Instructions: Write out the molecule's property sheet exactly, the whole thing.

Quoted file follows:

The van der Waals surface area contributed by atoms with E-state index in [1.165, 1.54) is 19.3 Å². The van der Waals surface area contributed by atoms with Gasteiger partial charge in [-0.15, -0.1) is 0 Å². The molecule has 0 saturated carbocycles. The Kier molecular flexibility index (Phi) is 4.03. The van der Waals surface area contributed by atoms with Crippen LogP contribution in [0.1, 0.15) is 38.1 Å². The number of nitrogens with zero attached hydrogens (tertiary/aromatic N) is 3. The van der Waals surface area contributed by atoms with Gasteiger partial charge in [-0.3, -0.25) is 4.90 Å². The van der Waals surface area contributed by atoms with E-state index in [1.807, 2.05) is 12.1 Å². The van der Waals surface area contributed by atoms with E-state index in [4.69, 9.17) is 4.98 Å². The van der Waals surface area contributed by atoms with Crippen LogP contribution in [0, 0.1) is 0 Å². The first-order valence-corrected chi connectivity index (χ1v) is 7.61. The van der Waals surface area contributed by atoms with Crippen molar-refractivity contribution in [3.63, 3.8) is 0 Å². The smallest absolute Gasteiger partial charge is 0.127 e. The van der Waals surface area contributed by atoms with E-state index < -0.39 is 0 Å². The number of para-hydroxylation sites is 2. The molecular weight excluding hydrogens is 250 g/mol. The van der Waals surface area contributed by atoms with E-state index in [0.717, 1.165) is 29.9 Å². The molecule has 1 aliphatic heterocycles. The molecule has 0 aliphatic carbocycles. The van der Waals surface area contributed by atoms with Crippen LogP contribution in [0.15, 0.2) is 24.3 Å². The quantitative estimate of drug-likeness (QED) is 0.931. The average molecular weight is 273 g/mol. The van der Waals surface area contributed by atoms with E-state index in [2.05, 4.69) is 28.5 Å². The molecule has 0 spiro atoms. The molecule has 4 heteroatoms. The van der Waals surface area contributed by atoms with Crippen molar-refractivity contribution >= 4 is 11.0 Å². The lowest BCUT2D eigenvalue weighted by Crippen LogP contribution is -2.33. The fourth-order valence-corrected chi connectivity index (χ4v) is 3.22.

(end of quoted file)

The van der Waals surface area contributed by atoms with E-state index in [1.165, 1.54) is 19.3 Å². The van der Waals surface area contributed by atoms with Gasteiger partial charge in [-0.15, -0.1) is 0 Å². The molecule has 0 saturated carbocycles. The Kier molecular flexibility index (Phi) is 4.03. The van der Waals surface area contributed by atoms with Crippen LogP contribution in [0.1, 0.15) is 38.1 Å². The number of nitrogens with zero attached hydrogens (tertiary/aromatic N) is 3. The van der Waals surface area contributed by atoms with Gasteiger partial charge in [-0.3, -0.25) is 4.90 Å². The van der Waals surface area contributed by atoms with E-state index in [1.807, 2.05) is 12.1 Å². The van der Waals surface area contributed by atoms with E-state index in [4.69, 9.17) is 4.98 Å². The van der Waals surface area contributed by atoms with Crippen LogP contribution in [0, 0.1) is 0 Å². The first-order valence-corrected chi connectivity index (χ1v) is 7.61. The van der Waals surface area contributed by atoms with Crippen molar-refractivity contribution in [3.63, 3.8) is 0 Å². The smallest absolute Gasteiger partial charge is 0.127 e. The van der Waals surface area contributed by atoms with E-state index < -0.39 is 0 Å². The number of para-hydroxylation sites is 2. The molecular weight excluding hydrogens is 250 g/mol. The van der Waals surface area contributed by atoms with E-state index in [0.717, 1.165) is 29.9 Å². The molecule has 1 aliphatic heterocycles. The molecule has 0 aliphatic carbocycles. The van der Waals surface area contributed by atoms with Crippen LogP contribution in [0.15, 0.2) is 24.3 Å². The quantitative estimate of drug-likeness (QED) is 0.931. The average molecular weight is 273 g/mol. The van der Waals surface area contributed by atoms with E-state index in [2.05, 4.69) is 28.5 Å². The molecule has 0 spiro atoms. The molecule has 4 heteroatoms. The van der Waals surface area contributed by atoms with Crippen molar-refractivity contribution >= 4 is 11.0 Å². The lowest BCUT2D eigenvalue weighted by Crippen LogP contribution is -2.33. The fourth-order valence-corrected chi connectivity index (χ4v) is 3.22.